EDITOR'S NOTE: This marks the debut of a monthly column by Sonoma County doctor Stacey M. Kerr, who was in private practice in family medicine and obstetrics in Santa Rosa until 2004. She will write about health care issues and developments in medicine.
It was a rainy spring night in Sonoma County and we were a group of 12, sitting around the fire with some good wine, eating great food, laughing and discussing the hot issues of the day. Some of us were old friends with years of history together; some had walked in as relative strangers but now felt comfortable sharing this evening with new friends.
Stopping to listen to random words in the conversations around me, I heard discussions of respirators, feeding tubes and ``persistent vegetative states'' -- not unusual talk for a party with doctors in the house. But this night was different. The respirators and feeding tubes we talked about were our own. This was an Advance Health Care Directives party -- a group of friends who, until now, had never managed to make our own dying requests known.
Many of us had tried before. We knew the importance of advance directives. All but four of us in the room work in health care; six of us are family physicians, one a hospice nurse. But it is not an easy task. These are not pleasant possibilities to consider. It was always easier to find something else to do, to rationalize that there was time -- there would be time -- later.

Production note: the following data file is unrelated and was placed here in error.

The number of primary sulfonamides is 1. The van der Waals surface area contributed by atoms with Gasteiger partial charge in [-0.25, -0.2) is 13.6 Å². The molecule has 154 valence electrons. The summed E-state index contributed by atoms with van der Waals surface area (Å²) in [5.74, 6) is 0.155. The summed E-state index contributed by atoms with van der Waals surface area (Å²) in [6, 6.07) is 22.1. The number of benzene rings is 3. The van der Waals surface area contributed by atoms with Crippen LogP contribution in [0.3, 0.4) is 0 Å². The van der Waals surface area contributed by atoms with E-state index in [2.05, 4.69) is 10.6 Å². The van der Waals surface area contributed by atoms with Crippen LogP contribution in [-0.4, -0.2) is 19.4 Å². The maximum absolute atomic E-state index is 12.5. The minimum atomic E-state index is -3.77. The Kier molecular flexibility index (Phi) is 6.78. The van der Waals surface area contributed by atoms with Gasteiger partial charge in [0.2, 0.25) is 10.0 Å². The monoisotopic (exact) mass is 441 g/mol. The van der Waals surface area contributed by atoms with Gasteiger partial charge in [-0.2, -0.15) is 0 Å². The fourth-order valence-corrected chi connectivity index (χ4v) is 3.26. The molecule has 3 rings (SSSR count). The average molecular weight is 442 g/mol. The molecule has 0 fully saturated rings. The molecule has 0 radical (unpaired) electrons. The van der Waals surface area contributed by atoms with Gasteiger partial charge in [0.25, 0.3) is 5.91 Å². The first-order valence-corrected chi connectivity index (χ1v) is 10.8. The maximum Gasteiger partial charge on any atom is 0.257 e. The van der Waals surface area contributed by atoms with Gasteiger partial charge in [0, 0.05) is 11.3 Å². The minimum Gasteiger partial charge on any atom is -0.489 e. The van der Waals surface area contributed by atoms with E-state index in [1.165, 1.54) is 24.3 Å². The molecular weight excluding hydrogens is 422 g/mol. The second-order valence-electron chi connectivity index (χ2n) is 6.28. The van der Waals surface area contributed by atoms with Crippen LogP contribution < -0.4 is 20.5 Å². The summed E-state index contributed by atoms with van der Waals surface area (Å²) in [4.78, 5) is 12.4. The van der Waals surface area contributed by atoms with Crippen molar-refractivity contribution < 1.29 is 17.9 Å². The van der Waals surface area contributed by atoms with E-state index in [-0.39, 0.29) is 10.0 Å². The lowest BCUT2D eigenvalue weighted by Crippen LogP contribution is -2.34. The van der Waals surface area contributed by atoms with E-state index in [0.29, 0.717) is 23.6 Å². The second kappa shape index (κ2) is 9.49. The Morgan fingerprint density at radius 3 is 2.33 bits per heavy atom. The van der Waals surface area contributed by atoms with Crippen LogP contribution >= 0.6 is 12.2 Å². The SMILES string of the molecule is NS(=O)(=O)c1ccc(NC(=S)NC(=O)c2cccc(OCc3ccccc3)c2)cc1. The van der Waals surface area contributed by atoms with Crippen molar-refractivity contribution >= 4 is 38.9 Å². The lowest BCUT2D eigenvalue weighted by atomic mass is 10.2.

We knew the pain of having to make difficult decisions for our patients and their families without the documents to support us. We give these forms to our patients, encouraging them to fill them out and return them so we can have a copy in their chart.
We are grateful when they do; we want that document to refer to if and when they are no longer able to speak for themselves.
But we had never filled one out for ourselves.
Most of us chose not to have our life prolonged in a persistent vegetative state. Although that is one of the options on the form, we wanted to allow our loved ones to care for us in dignity during our final hours and to let us go in peace. We shared what we knew about the physiology of a dying person. We talked animatedly about dehydration and starvation; it is not a painful or horrible death, as imagined by many who have not cared for the dying. The more we talked, the easier it was for each of us to imagine the unimaginable, and to make an informed choice about directing our own end-of-life care.
Planning a party like this and filling out the forms is not difficult, but it does require a bit of preparation. You don't need a doctor or a lawyer at your party, but you do want to have family and friends present. The most important part of the process is talking to the key people in your life, because without this discussion the most complete form in the world may not be helpful.